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 My mom chose Valspar paint + primer in Deep Twilight Blue.  If you have a paint sprayer, I would definitely recommend using it on this project.  It will save you from trying to crawl into the depths of the island.  That being said, hand painting can be done and it turned out just fine.  It just took a lot longer.  I painted the corbels separately and then attached them with the included screws.  I sanded it and used antiquing glaze to distress it a bit.  You can find my tutorial for that here.  Once all of the distressing was done, I used Minwax polycrylic spray to seal it.  I was nervous about the spray, but it actually went on really well.  

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If your butcher block isn’t finished, you’ll want to either use something to condition it or use polycrylic.  I was told by a few different people that butcher block conditioner is the way to go rather than using butcher block oil or mineral oil.  I used Howard Butcher Block Conditioner.  You can find it at wood working stores or on Amazon.  Since it is made of beeswax and mineral oil, it is recommended that you apply it to the wood while it is warm (melted).  I just wrapped it in a heating pad to keep it melted in between coats.  I applied 3 coats, letting it dry for 20 minutes and buffing in between coats.

DIY Kitchen Island

I attached the top with 1 1/4″ pocket screws and then attached the hardware.  Make sure that you purchase door stops with the hardware since these are inset cabinet doors.

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My mom got the bar stools from Target.  They’re normally $99 for a set of two, but they happened to be on sale for $75 when she bought them.  They go great with the island and match her hardware so well.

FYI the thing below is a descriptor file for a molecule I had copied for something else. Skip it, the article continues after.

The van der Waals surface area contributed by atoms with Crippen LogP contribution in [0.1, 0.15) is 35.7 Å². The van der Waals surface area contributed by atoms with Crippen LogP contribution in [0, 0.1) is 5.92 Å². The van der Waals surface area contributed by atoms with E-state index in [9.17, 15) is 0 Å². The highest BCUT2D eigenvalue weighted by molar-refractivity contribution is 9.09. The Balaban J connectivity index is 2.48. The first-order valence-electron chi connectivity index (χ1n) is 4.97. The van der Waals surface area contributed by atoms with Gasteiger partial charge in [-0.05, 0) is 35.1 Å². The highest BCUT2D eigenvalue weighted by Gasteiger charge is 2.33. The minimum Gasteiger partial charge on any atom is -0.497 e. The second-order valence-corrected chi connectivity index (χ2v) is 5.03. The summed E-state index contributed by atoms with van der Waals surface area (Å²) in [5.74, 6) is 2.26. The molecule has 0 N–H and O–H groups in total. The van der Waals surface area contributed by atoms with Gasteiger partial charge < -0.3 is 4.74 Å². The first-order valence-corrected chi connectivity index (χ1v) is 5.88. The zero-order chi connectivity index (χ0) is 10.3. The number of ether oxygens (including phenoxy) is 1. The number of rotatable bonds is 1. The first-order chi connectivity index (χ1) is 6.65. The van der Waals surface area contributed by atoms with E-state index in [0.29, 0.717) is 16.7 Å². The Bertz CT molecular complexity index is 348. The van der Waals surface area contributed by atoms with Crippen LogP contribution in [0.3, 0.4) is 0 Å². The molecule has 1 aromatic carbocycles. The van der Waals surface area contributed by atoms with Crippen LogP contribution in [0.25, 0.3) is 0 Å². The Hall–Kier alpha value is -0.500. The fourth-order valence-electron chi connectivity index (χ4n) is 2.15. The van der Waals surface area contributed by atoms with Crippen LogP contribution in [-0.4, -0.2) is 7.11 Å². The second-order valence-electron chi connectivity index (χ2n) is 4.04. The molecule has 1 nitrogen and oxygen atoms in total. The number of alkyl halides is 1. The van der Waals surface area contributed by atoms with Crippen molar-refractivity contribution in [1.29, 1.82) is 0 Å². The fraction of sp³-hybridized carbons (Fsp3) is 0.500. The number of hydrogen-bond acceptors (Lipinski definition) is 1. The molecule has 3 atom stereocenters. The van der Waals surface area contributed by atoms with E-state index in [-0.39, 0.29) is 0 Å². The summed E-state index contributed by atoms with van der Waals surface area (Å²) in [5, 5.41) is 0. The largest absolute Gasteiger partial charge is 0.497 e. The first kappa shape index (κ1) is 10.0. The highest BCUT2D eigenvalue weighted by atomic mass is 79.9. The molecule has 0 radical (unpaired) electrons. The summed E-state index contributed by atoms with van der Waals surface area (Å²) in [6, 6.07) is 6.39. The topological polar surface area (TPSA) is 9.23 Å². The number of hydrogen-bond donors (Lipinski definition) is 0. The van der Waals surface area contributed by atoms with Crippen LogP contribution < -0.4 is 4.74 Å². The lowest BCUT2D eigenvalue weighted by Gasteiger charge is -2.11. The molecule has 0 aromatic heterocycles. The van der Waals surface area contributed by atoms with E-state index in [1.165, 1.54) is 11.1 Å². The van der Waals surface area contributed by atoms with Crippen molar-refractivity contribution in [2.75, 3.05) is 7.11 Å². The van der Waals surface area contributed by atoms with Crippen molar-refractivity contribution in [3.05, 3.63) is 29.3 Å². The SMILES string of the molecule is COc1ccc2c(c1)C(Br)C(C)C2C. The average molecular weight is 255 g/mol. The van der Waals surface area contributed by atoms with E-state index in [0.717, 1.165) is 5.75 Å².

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The X is meant for wine, but she’s not much of a wine drinker, so she’s also using it for her kitchen towels, which is a great idea.  

I’d love to hear what you think about this and if it is on your “to do” list of home projects.  I love how it turned out and so does my mom.  She told me yesterday that she just keeps staring at it:)

As always, I would love for you to also pin, tweet, like, and/or share this project.  Thanks!

~Katie

 

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Comments

    • 8

      Addicted 2 DIY says

      I was really worried about it based on your post, but this method was really easy. The only reason I knew to do it this way was because of notching out the legs for our farmhouse table. Otherwise I probably would have pulled my hair out trying to do it. Thanks for originally sharing this project! I know my mom loves having it in her kitchen:)

  1. 9

    Cynthia says

    Love the island, beautiful color! Instead of the “X” could you of just left it open and slide a woven basket in there for potatoes and onions? Or does the x give it more support?

    • 10

      Addicted 2 DIY says

      No, you don’t have to put anything in there. It doesn’t give the island additional support. The framing on the front gives it support as well as the fact that I drilled pocket holes upward through those pieces to attach the table top.

  2. 11

    says

    Wow, I am blown away! You have some serious DIY skills, girl! My kitchen is definitely on my to-do list for 2014 which will include an island. You broke the steps down really well! I also learned about a new tool…need to add a Kreg Jig Rip Cut to my Christmas list…I usually clamp a piece of moulding as a guide, but this looks much easier! Amazing job!
    XO,
    Christy

    • 12

      Addicted 2 DIY says

      Thank you, Christy! Yes, the Rip-Cut is an amazing tool. I saw it around this time last year and got it for my husband for Christmas. There’s a helpful video on how to use it as well that I recently discovered that gave me some great pointers I hadn’t even thought of before:) Our next tool is going to be a cross cut sled. It almost works like the Rip-Cut, but you can square up the sled and then attach the circular saw to it, whereas the Rip-Cut is specifically made for just that, ripping pieces of wood that are already square.

      Katie